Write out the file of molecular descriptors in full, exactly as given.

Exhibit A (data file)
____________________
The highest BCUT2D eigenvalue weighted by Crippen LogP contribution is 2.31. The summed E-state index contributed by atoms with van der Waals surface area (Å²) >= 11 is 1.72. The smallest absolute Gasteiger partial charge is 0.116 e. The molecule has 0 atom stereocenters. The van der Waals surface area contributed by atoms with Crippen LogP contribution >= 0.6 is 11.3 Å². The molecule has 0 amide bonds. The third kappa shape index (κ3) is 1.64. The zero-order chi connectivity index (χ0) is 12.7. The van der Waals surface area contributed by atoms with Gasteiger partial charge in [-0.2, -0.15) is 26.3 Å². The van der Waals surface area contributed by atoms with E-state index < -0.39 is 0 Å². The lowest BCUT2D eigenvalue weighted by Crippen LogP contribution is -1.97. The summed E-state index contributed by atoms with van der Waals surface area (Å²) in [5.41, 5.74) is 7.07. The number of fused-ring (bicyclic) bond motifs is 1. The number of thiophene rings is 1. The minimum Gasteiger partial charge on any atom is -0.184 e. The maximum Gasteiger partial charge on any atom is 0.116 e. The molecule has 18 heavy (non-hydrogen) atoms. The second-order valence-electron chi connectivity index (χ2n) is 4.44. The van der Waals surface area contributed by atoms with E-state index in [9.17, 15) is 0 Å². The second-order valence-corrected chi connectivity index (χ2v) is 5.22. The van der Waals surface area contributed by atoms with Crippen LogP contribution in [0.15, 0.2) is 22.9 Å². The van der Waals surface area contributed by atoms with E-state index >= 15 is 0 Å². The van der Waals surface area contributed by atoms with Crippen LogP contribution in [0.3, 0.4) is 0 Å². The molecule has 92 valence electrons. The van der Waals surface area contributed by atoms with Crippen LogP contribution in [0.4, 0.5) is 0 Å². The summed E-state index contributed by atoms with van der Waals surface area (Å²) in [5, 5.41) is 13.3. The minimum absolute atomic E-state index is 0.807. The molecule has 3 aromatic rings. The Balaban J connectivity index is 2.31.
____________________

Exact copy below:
The highest BCUT2D eigenvalue weighted by Crippen LogP contribution is 2.31. The summed E-state index contributed by atoms with van der Waals surface area (Å²) >= 11 is 1.72. The smallest absolute Gasteiger partial charge is 0.116 e. The molecule has 0 atom stereocenters. The van der Waals surface area contributed by atoms with Crippen LogP contribution >= 0.6 is 11.3 Å². The molecule has 0 amide bonds. The third kappa shape index (κ3) is 1.64. The zero-order chi connectivity index (χ0) is 12.7. The van der Waals surface area contributed by atoms with Gasteiger partial charge in [-0.2, -0.15) is 26.3 Å². The van der Waals surface area contributed by atoms with E-state index < -0.39 is 0 Å². The lowest BCUT2D eigenvalue weighted by Crippen LogP contribution is -1.97. The summed E-state index contributed by atoms with van der Waals surface area (Å²) in [5.41, 5.74) is 7.07. The number of fused-ring (bicyclic) bond motifs is 1. The number of thiophene rings is 1. The minimum Gasteiger partial charge on any atom is -0.184 e. The maximum Gasteiger partial charge on any atom is 0.116 e. The molecule has 18 heavy (non-hydrogen) atoms. The second-order valence-electron chi connectivity index (χ2n) is 4.44. The van der Waals surface area contributed by atoms with E-state index in [9.17, 15) is 0 Å². The second-order valence-corrected chi connectivity index (χ2v) is 5.22. The van der Waals surface area contributed by atoms with Crippen LogP contribution in [0.15, 0.2) is 22.9 Å². The van der Waals surface area contributed by atoms with E-state index >= 15 is 0 Å². The van der Waals surface area contributed by atoms with Crippen LogP contribution in [0.3, 0.4) is 0 Å². The molecule has 92 valence electrons. The van der Waals surface area contributed by atoms with Crippen LogP contribution in [0.4, 0.5) is 0 Å². The summed E-state index contributed by atoms with van der Waals surface area (Å²) in [5, 5.41) is 13.3. The minimum absolute atomic E-state index is 0.807. The molecule has 3 aromatic rings. The Balaban J connectivity index is 2.31.